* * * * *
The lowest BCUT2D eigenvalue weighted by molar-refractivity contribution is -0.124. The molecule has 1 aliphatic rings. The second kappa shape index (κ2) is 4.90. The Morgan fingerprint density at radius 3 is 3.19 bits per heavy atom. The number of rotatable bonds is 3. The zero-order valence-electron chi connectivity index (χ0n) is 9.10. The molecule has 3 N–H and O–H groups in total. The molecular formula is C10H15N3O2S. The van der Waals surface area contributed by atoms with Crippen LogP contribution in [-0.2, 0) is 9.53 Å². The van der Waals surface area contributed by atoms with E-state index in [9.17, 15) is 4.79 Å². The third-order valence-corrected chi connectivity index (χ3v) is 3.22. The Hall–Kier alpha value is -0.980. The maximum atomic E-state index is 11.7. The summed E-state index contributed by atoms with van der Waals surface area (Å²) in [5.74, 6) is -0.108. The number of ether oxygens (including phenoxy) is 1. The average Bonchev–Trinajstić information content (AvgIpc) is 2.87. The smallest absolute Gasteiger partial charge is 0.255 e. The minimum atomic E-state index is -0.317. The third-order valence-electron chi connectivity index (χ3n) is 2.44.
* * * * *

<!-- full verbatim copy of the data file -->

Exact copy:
The lowest BCUT2D eigenvalue weighted by molar-refractivity contribution is -0.124. The molecule has 1 aliphatic rings. The second kappa shape index (κ2) is 4.90. The Morgan fingerprint density at radius 3 is 3.19 bits per heavy atom. The number of rotatable bonds is 3. The zero-order valence-electron chi connectivity index (χ0n) is 9.10. The molecule has 3 N–H and O–H groups in total. The molecular formula is C10H15N3O2S. The van der Waals surface area contributed by atoms with Crippen LogP contribution in [-0.2, 0) is 9.53 Å². The van der Waals surface area contributed by atoms with E-state index in [9.17, 15) is 4.79 Å². The third-order valence-corrected chi connectivity index (χ3v) is 3.22. The Hall–Kier alpha value is -0.980. The maximum atomic E-state index is 11.7. The summed E-state index contributed by atoms with van der Waals surface area (Å²) in [5.74, 6) is -0.108. The number of ether oxygens (including phenoxy) is 1. The average Bonchev–Trinajstić information content (AvgIpc) is 2.87. The smallest absolute Gasteiger partial charge is 0.255 e. The minimum atomic E-state index is -0.317. The third-order valence-electron chi connectivity index (χ3n) is 2.44.